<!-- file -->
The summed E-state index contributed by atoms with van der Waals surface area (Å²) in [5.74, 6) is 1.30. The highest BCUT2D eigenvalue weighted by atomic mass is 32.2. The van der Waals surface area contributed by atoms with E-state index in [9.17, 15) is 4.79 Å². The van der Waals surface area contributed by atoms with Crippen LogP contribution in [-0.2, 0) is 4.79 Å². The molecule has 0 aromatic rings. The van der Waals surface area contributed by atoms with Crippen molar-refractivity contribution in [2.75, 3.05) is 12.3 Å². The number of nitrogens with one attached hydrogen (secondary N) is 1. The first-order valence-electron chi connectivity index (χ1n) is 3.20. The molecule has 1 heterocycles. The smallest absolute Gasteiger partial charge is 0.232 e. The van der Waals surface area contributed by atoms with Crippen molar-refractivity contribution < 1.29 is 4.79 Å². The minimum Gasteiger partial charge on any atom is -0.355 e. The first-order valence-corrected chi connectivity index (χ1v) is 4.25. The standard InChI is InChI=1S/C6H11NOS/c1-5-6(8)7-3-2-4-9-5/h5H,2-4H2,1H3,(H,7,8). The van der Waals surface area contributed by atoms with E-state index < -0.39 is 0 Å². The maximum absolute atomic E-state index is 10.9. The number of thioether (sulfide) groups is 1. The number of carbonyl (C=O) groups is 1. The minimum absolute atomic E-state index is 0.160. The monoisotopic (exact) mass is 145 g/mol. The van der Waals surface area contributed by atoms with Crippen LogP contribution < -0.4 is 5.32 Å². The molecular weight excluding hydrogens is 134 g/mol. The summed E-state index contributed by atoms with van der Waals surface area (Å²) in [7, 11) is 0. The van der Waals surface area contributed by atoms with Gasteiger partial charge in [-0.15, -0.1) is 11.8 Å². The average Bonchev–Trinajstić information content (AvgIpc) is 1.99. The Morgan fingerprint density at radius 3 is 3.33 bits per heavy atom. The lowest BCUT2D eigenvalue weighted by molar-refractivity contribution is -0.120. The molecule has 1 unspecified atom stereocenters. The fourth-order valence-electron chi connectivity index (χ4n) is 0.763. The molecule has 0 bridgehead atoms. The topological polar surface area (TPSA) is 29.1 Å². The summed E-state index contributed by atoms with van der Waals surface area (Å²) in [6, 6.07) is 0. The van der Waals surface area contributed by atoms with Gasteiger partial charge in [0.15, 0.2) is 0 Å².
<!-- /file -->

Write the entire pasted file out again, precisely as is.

The summed E-state index contributed by atoms with van der Waals surface area (Å²) in [5.74, 6) is 1.30. The highest BCUT2D eigenvalue weighted by atomic mass is 32.2. The van der Waals surface area contributed by atoms with E-state index in [9.17, 15) is 4.79 Å². The van der Waals surface area contributed by atoms with Crippen LogP contribution in [-0.2, 0) is 4.79 Å². The molecule has 0 aromatic rings. The van der Waals surface area contributed by atoms with Crippen molar-refractivity contribution in [2.75, 3.05) is 12.3 Å². The number of nitrogens with one attached hydrogen (secondary N) is 1. The first-order valence-electron chi connectivity index (χ1n) is 3.20. The molecule has 1 heterocycles. The smallest absolute Gasteiger partial charge is 0.232 e. The van der Waals surface area contributed by atoms with Crippen molar-refractivity contribution < 1.29 is 4.79 Å². The minimum Gasteiger partial charge on any atom is -0.355 e. The first-order valence-corrected chi connectivity index (χ1v) is 4.25. The standard InChI is InChI=1S/C6H11NOS/c1-5-6(8)7-3-2-4-9-5/h5H,2-4H2,1H3,(H,7,8). The van der Waals surface area contributed by atoms with E-state index < -0.39 is 0 Å². The maximum absolute atomic E-state index is 10.9. The number of thioether (sulfide) groups is 1. The number of carbonyl (C=O) groups is 1. The minimum absolute atomic E-state index is 0.160. The monoisotopic (exact) mass is 145 g/mol. The van der Waals surface area contributed by atoms with Crippen LogP contribution < -0.4 is 5.32 Å². The molecular weight excluding hydrogens is 134 g/mol. The summed E-state index contributed by atoms with van der Waals surface area (Å²) in [7, 11) is 0. The van der Waals surface area contributed by atoms with Gasteiger partial charge in [-0.15, -0.1) is 11.8 Å². The average Bonchev–Trinajstić information content (AvgIpc) is 1.99. The Morgan fingerprint density at radius 3 is 3.33 bits per heavy atom. The lowest BCUT2D eigenvalue weighted by molar-refractivity contribution is -0.120. The molecule has 1 unspecified atom stereocenters. The fourth-order valence-electron chi connectivity index (χ4n) is 0.763. The molecule has 0 bridgehead atoms. The topological polar surface area (TPSA) is 29.1 Å². The summed E-state index contributed by atoms with van der Waals surface area (Å²) in [6, 6.07) is 0. The van der Waals surface area contributed by atoms with Gasteiger partial charge in [0.15, 0.2) is 0 Å².